Yunfei Ren At The Guardhouse

Presented By


FOR-SITE presents Yunfei Ren At The Guardhouse: Prevailing Winds, a new installation inside The Guardhouse at Fort Mason Center For Arts & Culture (FMCAC), on view from March 23, 2024 to June 9, 2024. The installation is free and open to the public, viewable through the windows 24 hours/day. The Guardhouse is located at the main entrance to FMCAC.

The free opening reception happens on Thursday, April 4, 2024, 5:00 p.m. to 7:00 p.m. and includes an artist and curator talk.

Free Admission

With this installation, Bay Area-based artist Yunfei Ren (b. 1987, Wuhan, China) creates a “portal” between the past and present, commemorating the more than 300,000 Chinese immigrants who endured the weeks-long steamship voyage from southern China to San Francisco during the California Gold Rush (1848-1855) up until the U.S. Congress enacted the Chinese Exclusion Act of 1882, when Chinese laborers were banned from entering on the basis of racial identity.

Situated on the waterfront with views of Angel Island, the artist’s installation is a further reminder of the estimated several hundred thousand Asian and other immigrants who between 1910 and 1940 came through the Angel Island Immigration Station, where detainment and harsh, humiliating conditions interfered with perhaps more hopeful pursuits of the “American Dream.”

Titled Prevailing Winds, this new work inside The Guardhouse hints at forces that bear on human migratory patterns from throughout history, as well as Ren’s personal experience with transpacific migration. Gold foil-embellished Joss papers — symbolic of paper money and traditionally burned as ancestral offerings in Chinese culture — flutter against the forced air of an oscillating fan reminiscent of one that cooled the artist’s childhood home. Ren speaks of “mirrors reflecting history” when unorthodoxly utilizing Joss papers. Bouncing a colorful array, he pays tribute to the earliest Chinese immigrants who entered the Golden Gate for the prospect of mining gold, ultimately building tunnels and railroads, creating lasting infrastructure in the American West. Arranged in a grid designed by the artist to evoke longitudinal and latitudinal lines on a flat map, how might gilded ‘banknotes’ make amends for the contributions, and the backbone, of generations of immigrants?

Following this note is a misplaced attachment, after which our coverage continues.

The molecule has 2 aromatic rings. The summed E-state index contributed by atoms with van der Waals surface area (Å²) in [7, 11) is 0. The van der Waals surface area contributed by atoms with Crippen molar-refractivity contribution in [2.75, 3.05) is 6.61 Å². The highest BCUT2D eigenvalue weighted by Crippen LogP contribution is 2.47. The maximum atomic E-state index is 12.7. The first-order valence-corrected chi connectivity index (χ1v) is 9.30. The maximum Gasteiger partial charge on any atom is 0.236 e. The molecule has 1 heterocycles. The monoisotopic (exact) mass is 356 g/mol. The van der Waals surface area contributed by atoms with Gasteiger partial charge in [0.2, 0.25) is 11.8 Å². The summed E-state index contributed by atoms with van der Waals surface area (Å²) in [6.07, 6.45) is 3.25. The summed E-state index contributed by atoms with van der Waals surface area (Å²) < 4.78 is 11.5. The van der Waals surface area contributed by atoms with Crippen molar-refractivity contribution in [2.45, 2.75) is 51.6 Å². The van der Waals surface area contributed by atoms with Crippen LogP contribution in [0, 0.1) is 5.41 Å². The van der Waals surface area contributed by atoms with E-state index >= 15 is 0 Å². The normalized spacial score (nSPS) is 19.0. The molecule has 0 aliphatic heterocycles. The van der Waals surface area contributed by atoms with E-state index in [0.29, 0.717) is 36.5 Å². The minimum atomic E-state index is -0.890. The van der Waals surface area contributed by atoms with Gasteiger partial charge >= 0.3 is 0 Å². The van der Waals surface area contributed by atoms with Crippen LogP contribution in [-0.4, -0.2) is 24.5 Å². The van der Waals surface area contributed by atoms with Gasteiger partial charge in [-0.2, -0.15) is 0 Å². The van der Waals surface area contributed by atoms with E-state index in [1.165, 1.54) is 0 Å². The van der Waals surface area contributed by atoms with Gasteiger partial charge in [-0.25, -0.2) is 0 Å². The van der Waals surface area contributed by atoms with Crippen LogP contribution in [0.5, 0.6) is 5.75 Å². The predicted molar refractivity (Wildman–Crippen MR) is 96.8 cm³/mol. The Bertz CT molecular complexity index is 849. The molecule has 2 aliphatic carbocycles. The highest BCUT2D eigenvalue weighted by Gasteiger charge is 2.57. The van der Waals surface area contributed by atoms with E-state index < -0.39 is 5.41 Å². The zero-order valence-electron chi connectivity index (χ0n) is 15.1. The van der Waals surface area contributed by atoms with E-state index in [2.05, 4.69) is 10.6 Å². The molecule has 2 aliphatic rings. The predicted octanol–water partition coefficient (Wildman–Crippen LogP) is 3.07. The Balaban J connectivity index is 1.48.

Ren’s installation is accompanied by a seven-minute, two-channel recording titled, Sounds of the Boundless Ocean (2023), which debuted at the Coulter Gallery at Stanford University. Inspired by the transpacific voyage of Chinese immigrants during the Gold Rush, this work by the artist plays faintly on-loop and can be heard through the windows of The Guardhouse.

ABOUT THE ARTIST. Yunfei Ren first came to the U.S. for undergraduate school in Vermont before leaving again to live abroad in Europe. He moved to San Francisco prior to the pandemic. Once in San Francisco, he decided to discontinue working in fashion photography, turning his focus towards a career in the visual arts further solidified by his pursuit of an MFA at Stanford University. Working in sculpture, installation, photography, and sound, Ren’s art practice centers on the immigrant experience, exploring ideas about displacement, racial identity, and belonging in the context of history, citizenship, and queerness.

About FOR-SITE. Established in 2003, FOR-SITE is dedicated to the creation, understanding, and presentation of art about place. For more information, visit:

About The Guardhouse Program. The Guardhouse Program is designed to serve three artists annually, directly supporting the year-round creation, presentation, and understanding of art about place. Each artist activates the former military guard station with a temporary art installation responding to the natural and cultural significance of the site and its surrounding area. The Guardhouse Program launched through an open call for proposals in 2023.

Yunfei Ren At The Guardhouse: Prevailing Winds is presented by FOR-SITE in partnership with Fort Mason Center for Arts & Culture. The Guardhouse Program is made possible thanks to generous support from the ARB Fund.

Image Credits —
Numbers 1 & 2: Photos by Yunfei Ren
Number 3: Photo by Lisa Ellsworth

Similar Events

More To Explore